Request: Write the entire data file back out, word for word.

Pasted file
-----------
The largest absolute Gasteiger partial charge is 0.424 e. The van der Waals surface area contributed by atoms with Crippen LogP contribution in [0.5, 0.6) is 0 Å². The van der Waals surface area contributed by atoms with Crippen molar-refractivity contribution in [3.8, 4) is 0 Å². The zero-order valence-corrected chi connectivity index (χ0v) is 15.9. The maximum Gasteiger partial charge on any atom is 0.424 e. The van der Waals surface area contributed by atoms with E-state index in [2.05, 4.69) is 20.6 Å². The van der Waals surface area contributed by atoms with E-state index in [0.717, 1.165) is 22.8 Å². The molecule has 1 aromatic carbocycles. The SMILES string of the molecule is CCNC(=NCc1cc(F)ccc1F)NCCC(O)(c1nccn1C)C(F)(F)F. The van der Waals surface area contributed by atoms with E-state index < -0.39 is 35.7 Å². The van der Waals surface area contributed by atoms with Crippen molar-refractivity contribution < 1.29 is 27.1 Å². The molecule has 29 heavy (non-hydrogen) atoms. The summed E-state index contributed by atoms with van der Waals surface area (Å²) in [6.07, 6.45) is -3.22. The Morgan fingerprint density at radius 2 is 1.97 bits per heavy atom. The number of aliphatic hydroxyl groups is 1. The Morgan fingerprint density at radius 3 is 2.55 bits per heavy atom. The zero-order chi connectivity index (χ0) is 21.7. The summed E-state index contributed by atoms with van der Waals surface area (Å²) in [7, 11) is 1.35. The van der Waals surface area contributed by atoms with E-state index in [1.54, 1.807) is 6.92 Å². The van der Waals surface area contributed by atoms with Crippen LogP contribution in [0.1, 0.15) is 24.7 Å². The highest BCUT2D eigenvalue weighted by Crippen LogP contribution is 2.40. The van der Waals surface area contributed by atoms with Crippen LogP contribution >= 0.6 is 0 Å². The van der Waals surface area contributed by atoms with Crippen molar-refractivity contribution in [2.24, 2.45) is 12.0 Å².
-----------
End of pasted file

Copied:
The largest absolute Gasteiger partial charge is 0.424 e. The van der Waals surface area contributed by atoms with Crippen LogP contribution in [0.5, 0.6) is 0 Å². The van der Waals surface area contributed by atoms with Crippen molar-refractivity contribution in [3.8, 4) is 0 Å². The zero-order valence-corrected chi connectivity index (χ0v) is 15.9. The maximum Gasteiger partial charge on any atom is 0.424 e. The van der Waals surface area contributed by atoms with E-state index in [2.05, 4.69) is 20.6 Å². The van der Waals surface area contributed by atoms with E-state index in [0.717, 1.165) is 22.8 Å². The molecule has 1 aromatic carbocycles. The SMILES string of the molecule is CCNC(=NCc1cc(F)ccc1F)NCCC(O)(c1nccn1C)C(F)(F)F. The van der Waals surface area contributed by atoms with E-state index < -0.39 is 35.7 Å². The van der Waals surface area contributed by atoms with Crippen molar-refractivity contribution < 1.29 is 27.1 Å². The molecule has 29 heavy (non-hydrogen) atoms. The summed E-state index contributed by atoms with van der Waals surface area (Å²) in [6.07, 6.45) is -3.22. The Morgan fingerprint density at radius 2 is 1.97 bits per heavy atom. The number of aliphatic hydroxyl groups is 1. The Morgan fingerprint density at radius 3 is 2.55 bits per heavy atom. The zero-order chi connectivity index (χ0) is 21.7. The summed E-state index contributed by atoms with van der Waals surface area (Å²) in [7, 11) is 1.35. The van der Waals surface area contributed by atoms with E-state index in [1.54, 1.807) is 6.92 Å². The van der Waals surface area contributed by atoms with Crippen LogP contribution in [0.1, 0.15) is 24.7 Å². The highest BCUT2D eigenvalue weighted by Crippen LogP contribution is 2.40. The van der Waals surface area contributed by atoms with Crippen LogP contribution >= 0.6 is 0 Å². The van der Waals surface area contributed by atoms with Crippen molar-refractivity contribution in [2.24, 2.45) is 12.0 Å².